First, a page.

About Nancy Pennick:

After a great career in teaching, Nancy found a second calling as a writer. Her debut novel, Waiting for Dusk, was a surprise to her as much as it was to her family. Watching a PBS series on National Parks, her mind wandered to another place and that is where the characters of Katie and Andrew were born.

Nancy’s called Ohio her home for all her life but loves to travel the U.S. She enjoys reading and writing young adult novels with a good cup of tea nearby.

Nancy Pennick at Fire and Ice Young Adult Books: http://www.fireandiceya.com/authors/nancypennick/index.html

Facebook: facebook.com/nancypennickauthor 
Blog: http://nancypennick.wordpress.com

An Interview with John Steiner + Giveaway

We’re happy to be introducing a new series of interviews with some of our authors.

We’re kicking things off with author Daphne Olivier (“The Pegasus Project”, “The Way it Was” and “The Kennaway Woman”) interviewing author John Steiner (“Fire Alive!” and The “Squad V” series)

First, a little about “FLIPSPACE: Flight of the Mockingbird”

Training for the ISS Mockingbird, Colonel Sumitra Ramachandra and Major Lamarr Fitch find that they’re being deployed before certification. The ISS Astraeus, an International Space Organization vessel fails to transmit its latest exploration report in the Gliese 667 System twenty-two light-years away. Colonel Ramachandra learns that the Mockingbird she commands was built for more than intra-solar operation. Three people with complicated and enigmatic backgrounds are added to her crew roster just before launch.

Now let’s get things started!

“FLIPSPACE: Flight of the Mockingbird” by John Steiner

Daphne: Hello. Please tell us something about yourself, where you’re based, and how you came to be a writer.

John: As a kid I was disappointed by the science fiction I was seeing, and in junior high school I preferred writing a fictional character’s journal rather a journal of myself as assigned by the teacher. Because I’d practically addicted to spaceflight I’ll start daydreaming it if I’m not getting enough in the news or in fiction.
Daphne: Flight of the Mockingbird is science fiction story that takes place in the far-distant future. Do you write in any other genre?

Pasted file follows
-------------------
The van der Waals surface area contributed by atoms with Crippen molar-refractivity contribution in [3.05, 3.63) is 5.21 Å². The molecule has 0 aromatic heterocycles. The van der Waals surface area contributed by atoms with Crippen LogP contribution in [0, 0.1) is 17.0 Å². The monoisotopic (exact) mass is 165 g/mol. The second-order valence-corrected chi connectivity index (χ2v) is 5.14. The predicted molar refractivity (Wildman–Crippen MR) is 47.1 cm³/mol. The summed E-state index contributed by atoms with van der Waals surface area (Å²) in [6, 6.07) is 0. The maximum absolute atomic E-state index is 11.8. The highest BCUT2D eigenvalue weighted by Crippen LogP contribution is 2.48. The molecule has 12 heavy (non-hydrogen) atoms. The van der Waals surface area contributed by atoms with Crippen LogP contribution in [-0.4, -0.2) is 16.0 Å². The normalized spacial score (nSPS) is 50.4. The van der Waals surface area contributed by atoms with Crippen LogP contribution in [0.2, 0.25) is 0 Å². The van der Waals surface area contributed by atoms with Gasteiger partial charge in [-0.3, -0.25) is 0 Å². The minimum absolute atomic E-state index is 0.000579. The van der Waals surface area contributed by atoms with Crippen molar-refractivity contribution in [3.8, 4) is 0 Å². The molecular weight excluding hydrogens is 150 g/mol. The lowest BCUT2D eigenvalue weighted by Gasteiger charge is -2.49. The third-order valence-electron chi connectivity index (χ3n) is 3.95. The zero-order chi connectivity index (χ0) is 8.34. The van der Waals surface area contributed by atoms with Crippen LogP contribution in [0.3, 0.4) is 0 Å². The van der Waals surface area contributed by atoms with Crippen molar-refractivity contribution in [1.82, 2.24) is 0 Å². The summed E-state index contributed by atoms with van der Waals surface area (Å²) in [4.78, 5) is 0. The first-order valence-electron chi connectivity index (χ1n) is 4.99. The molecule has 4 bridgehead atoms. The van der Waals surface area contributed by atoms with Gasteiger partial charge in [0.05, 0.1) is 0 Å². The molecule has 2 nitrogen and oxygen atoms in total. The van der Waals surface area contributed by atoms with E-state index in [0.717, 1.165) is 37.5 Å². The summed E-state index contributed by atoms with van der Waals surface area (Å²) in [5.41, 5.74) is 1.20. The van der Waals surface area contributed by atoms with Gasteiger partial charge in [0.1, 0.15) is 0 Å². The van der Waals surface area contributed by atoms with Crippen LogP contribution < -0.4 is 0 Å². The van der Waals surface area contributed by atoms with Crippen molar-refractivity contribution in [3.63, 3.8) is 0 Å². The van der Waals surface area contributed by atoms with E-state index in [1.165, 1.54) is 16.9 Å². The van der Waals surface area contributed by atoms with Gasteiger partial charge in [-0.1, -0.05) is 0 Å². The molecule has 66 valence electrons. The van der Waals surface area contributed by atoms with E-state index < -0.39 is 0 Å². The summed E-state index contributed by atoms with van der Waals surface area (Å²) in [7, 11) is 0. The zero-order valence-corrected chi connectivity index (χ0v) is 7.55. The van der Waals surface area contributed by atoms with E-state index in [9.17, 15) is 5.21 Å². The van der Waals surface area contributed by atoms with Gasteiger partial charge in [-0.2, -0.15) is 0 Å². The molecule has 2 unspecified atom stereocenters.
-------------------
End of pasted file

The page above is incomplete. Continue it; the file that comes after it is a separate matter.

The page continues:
John: Other genres include speculative fiction, fantasy and horror.


Daphne: Who is you favourite sci-fi author?

John: It’s probably a tossup between Michael Crichton and Arthur C. Clarke. They both tackled stories with the backing of solid science, and still engrossed us with the depth of their characters and events in the story.


Daphne: What is the most memorable sci-fi book you’ve ever read?

John: That would be the Giants of Ganymede series by James P. Hogan. It involves finding a dead human astronaut on the moon who has been there for over 50,000 years. The discoveries and debates between main characters were intense and riveting, and engaged me to also speculate as to the outcome of the novel. This is what’s referred to as Active Reading, as those the audience is a participant in the story.


Daphne: What inspired you to write Flight of the Mockingbird?

John: The spaceflight monkey was riding me pretty hard. NASA missions were few, far between and all unmanned. Even shows involving space exploration were a let-down. I was excited for the series, “Star Trek: Enterprise” until a character I call, “Captain Buzzkill from the 26th century” steps in and spills the beans about what the first starship will encounter in the future.


Daphne: If Flight of the Mockingbird was made into a film, who would you choose to be the leading character?

John: That’s tough, because I’m not that familiar with Hindi-American or Bollywood actors from India. Most of the actresses from India I’ve seen kept their hair long, whereas Colonel Sumitra Ramachandra has hers very short.

I do picture Chief Carl Anders as being played by Carl Weathers, and wrote Major Lamarr Fitch as if he were Nathan Fillion.


Daphne: What are you working on at the moment?

John: The finale for the Astraeus Event series of Flipspace. I have a science fiction novel, “Bridging the Lotus” and a fantasy novel, “Brute” that are both waiting to be finished.


Daphne: Do you manage to write every day?

John: Not always. I’ve learned never to force a story if it’s not flowing, because the results always turned out bad.


Daphne: How do balance writing with all of life’s responsibilities?

John: To quote Captain Kirk in Star Trek: The Wrath of Khan, “First order of business, survival.” The day job must be dealt with, because that’s where my steady money is. Sometimes Sniffles, my cat demands attention and may get very insistent.


Daphne: Do you ever suffer from writer’s block? If so, what do you do to overcome it?

John: Originally I wouldn’t take on more than one story at a time, but lately I’ve realized that a mood shift will push me to do a story in another genre, where creativity opens up. Also, I have a few PC games that I imagine my story through as I play, or just to numb the mind.


Daphne: Do you plot your stories from beginning to end or do you just get an idea and run with it?

John: I envision key scenes, and gauge how much character growth or plot development is needed to bridge them. Many times the ending isn’t known to me until I get there. Other stories I had plotted out, but the pathway leads itself to an unexpected direction.

Think of Shmendrick the Magician in The Last Unicorn, “Magic, magic, do as you will.”

There are even times when I get the story in whole or in part during the dream. If it’s too vague, sometimes the dream will provide a narrator or subtitles.